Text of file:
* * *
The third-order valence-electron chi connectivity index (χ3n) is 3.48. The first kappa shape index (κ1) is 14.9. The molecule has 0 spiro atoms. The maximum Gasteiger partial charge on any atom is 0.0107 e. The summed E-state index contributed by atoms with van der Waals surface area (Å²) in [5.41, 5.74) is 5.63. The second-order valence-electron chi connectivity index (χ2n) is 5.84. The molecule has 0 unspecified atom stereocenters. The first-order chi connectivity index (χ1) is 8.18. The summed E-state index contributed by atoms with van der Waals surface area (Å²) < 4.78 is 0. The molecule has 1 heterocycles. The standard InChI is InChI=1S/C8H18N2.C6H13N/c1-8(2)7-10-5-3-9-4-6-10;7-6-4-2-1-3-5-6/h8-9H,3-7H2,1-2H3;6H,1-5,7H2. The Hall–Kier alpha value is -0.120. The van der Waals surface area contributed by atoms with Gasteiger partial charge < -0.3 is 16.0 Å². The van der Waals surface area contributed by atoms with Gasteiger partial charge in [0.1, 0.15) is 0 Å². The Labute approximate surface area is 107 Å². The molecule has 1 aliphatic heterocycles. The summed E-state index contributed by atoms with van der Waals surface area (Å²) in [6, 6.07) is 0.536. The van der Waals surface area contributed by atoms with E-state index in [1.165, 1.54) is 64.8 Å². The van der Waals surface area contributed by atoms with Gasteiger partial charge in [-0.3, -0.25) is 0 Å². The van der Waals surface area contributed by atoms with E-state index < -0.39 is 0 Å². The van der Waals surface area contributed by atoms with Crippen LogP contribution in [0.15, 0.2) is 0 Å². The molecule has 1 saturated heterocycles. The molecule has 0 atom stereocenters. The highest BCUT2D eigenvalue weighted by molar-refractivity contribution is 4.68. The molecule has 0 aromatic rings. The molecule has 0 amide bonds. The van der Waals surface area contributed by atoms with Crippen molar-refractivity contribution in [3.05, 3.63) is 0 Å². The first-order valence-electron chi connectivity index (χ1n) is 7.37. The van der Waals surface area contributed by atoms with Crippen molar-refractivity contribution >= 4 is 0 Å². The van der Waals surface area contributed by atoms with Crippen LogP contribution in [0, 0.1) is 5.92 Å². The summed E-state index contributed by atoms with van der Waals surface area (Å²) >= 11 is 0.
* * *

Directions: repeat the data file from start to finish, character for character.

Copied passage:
The third-order valence-electron chi connectivity index (χ3n) is 3.48. The first kappa shape index (κ1) is 14.9. The molecule has 0 spiro atoms. The maximum Gasteiger partial charge on any atom is 0.0107 e. The summed E-state index contributed by atoms with van der Waals surface area (Å²) in [5.41, 5.74) is 5.63. The second-order valence-electron chi connectivity index (χ2n) is 5.84. The molecule has 0 unspecified atom stereocenters. The first-order chi connectivity index (χ1) is 8.18. The summed E-state index contributed by atoms with van der Waals surface area (Å²) < 4.78 is 0. The molecule has 1 heterocycles. The standard InChI is InChI=1S/C8H18N2.C6H13N/c1-8(2)7-10-5-3-9-4-6-10;7-6-4-2-1-3-5-6/h8-9H,3-7H2,1-2H3;6H,1-5,7H2. The Hall–Kier alpha value is -0.120. The van der Waals surface area contributed by atoms with Gasteiger partial charge < -0.3 is 16.0 Å². The van der Waals surface area contributed by atoms with Gasteiger partial charge in [0.1, 0.15) is 0 Å². The Labute approximate surface area is 107 Å². The molecule has 1 aliphatic heterocycles. The summed E-state index contributed by atoms with van der Waals surface area (Å²) in [6, 6.07) is 0.536. The van der Waals surface area contributed by atoms with E-state index in [1.165, 1.54) is 64.8 Å². The van der Waals surface area contributed by atoms with Gasteiger partial charge in [-0.3, -0.25) is 0 Å². The van der Waals surface area contributed by atoms with E-state index < -0.39 is 0 Å². The van der Waals surface area contributed by atoms with Crippen LogP contribution in [0.15, 0.2) is 0 Å². The molecule has 1 saturated heterocycles. The molecule has 0 atom stereocenters. The highest BCUT2D eigenvalue weighted by molar-refractivity contribution is 4.68. The molecule has 0 aromatic rings. The molecule has 0 amide bonds. The van der Waals surface area contributed by atoms with Crippen molar-refractivity contribution in [3.05, 3.63) is 0 Å². The first-order valence-electron chi connectivity index (χ1n) is 7.37. The van der Waals surface area contributed by atoms with Crippen molar-refractivity contribution >= 4 is 0 Å². The van der Waals surface area contributed by atoms with Crippen LogP contribution in [0, 0.1) is 5.92 Å². The summed E-state index contributed by atoms with van der Waals surface area (Å²) >= 11 is 0.